If your efforts to partner with your teen’s school have gone unanswered, contact their principal or district superintendent. Explain the situation and advocate for your teen’s rights. To learn more about your rights in the school setting as the parent of a teen with social/emotional needs, go to the website of the Individuals with Disabilities Education Act (IDEA) of 2004.

by Julia Martin Burch, PhD

This Article's Author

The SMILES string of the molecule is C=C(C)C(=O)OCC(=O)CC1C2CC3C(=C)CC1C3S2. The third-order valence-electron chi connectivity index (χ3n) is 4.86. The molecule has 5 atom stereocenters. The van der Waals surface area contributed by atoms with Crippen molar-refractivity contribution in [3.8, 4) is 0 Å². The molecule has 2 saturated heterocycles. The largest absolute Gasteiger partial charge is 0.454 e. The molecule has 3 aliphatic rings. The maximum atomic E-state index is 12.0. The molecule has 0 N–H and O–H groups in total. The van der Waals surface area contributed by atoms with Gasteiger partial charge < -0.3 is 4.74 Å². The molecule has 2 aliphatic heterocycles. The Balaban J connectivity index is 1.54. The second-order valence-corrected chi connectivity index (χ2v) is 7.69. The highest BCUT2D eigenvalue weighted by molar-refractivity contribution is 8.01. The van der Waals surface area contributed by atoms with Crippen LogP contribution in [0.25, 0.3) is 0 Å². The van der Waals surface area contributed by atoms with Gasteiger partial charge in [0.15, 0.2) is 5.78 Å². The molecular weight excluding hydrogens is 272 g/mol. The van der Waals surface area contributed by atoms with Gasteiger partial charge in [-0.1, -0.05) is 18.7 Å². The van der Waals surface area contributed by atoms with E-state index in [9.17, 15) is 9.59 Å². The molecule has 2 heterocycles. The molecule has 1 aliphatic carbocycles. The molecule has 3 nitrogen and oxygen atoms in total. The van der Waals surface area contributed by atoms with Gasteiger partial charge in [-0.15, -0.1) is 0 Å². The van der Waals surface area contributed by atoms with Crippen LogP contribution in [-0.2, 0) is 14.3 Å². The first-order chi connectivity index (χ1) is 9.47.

Julia Martin Burch, PhD is a staff psychologist at the McLean Anxiety Mastery Program at McLean Hospital in Boston. Dr. Martin Burch completed her training at Fairleigh Dickinson University and Massachusetts General Hospital/Harvard Medical School.She works with children, teens, and parents and specializes in cognitive behavioral therapy for anxiety, obsessive compulsive, and related disorders. Outside of her work at McLean, Dr. Martin Burch gives talks to clinicians, parent groups, and schools on working with anxious youth.